As the early rounds progressed, Trout utilized excellent movement by turning Hurd consistently, not allowing him to set his feet and get off, while Trout peppered him with big punches. Hurd followed his opponent around while Trout played with the range, periodically smothering the champion while Trout effectively landed short, powerful punches on the inside. In the third round, Hurd came on harder, focusing on throwing big shots, but while he looked a bit better, Trout still landed more of the clean punches and successfully turned and controlled Hurd while doing so.

The action continued like that until round six, when Trout seemed to tire a bit and the two fighters ended up in the middle of the ring going to war. Hurd landed a clean, solid right hand that shook Trout, but the former champion recovered well and landed some excellent shots of his own, including a couple of great uppercuts. But towards the end of the round, Hurd landed another right hand that caused Trout’s legs to get shaky. It was the first round I could give Hurd.

In the seventh, Hurd seemed to see that Trout was a little tired and it gave the champion confidence. Perhaps as a result of this, Hurd began to use some odd timing and movements to good effect. Trout was getting hit a bit more but he made it a tight round to score. An accidental headbutt caused a huge cut over Hurd’s left eye and the blood flowed. At the end of the round, Hurd landed a clear, hard right hand to the back of Trout’s head, which the referee didn’t call or give a warning for.

Hurd came on stronger over the next several rounds, finally winning a string of his own. He seemed to gain energy, which was surprising considering the number of punches he’d taken in the first half of the fight—particularly to the body. Trout was getting tired, and Hurd began landing the occasional hard punch upstairs. As the rounds went on, he periodically landed a combination on Trout. Austin began to slow down and was no longer turning his opponent. To make matters worse, he had swelling around his right eye that seemed to make it harder for him to see.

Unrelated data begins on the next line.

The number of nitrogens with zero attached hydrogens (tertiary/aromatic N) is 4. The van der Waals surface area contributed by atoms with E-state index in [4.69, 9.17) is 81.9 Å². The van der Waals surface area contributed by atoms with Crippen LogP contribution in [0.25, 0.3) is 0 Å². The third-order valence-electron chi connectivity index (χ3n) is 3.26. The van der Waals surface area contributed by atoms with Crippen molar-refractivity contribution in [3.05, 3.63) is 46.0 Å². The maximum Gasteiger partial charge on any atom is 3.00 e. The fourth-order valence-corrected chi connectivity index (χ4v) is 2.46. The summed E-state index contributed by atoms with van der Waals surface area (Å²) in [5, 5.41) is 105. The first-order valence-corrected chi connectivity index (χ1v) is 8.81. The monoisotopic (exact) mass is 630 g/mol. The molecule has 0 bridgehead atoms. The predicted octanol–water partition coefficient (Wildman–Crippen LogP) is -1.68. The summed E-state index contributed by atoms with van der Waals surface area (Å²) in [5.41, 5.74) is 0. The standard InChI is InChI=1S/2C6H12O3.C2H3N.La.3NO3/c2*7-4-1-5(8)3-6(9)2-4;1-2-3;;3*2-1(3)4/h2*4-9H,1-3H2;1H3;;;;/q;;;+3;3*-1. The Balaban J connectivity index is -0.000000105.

In round ten, Hurd landed more and Trout seemed to be in more trouble. After the round ended, the doctor went to Trout’s corner to check on his eye for a second time, and advised the referee to stop it. It was an excellent fight, and both fighters showed their strengths.

Follow Caryn A. Tate on Twitter@carynatate

Follow us on Twitter@boxing_com to continue the discussion

Discuss this in our forums

Related Articles

Comments

This is a place to express and/or debate your boxing views. It is not a place to offend anyone. If we feel comments are offensive, the post will be deleted and continuing offenders will be blocked from the site. Please keep it clean and civil! We want to have fun. We want some salty language and good-natured exchanges. But let's keep our punches above the belt...
  1. Pontius Pilate 04:00pm, 10/15/2017

    154 is so much BS….these guys are middleweights plain and simple. Forget Lubin and Gausha….can Canelo beat the Charlos? Hurd? Did he beat Trout? Lara? Really?  GGG doesn’t need to move up….he already had that experience when he fought 185 lb Jacobs! GGG can finish out his career with this cast of characters…and guess what….Spence into the bargain!

  2. Pontius Pilate 08:18am, 10/15/2017

    First off Julie Lederman had it right at 116-111….the total dominance that you describe didn’t happen because in an attempt to increase his marketability he stayed in the pocket instead of flitting about the ring as he will most certainly do if he fights Jermall or Hurd. Big headed, brutish Lightheavyweight Hurd gave his best impression of the Frankenstein monster while Trout showed what a real fighter is all about as the beast ate his punches and finally mangled Austin. Both Charlos are clearly deranged with Jermall ever so close to physically attacking Jim Grey for having the temerity to ask if he was OK after the wack a doodle goings on at ringside.

Leave a comment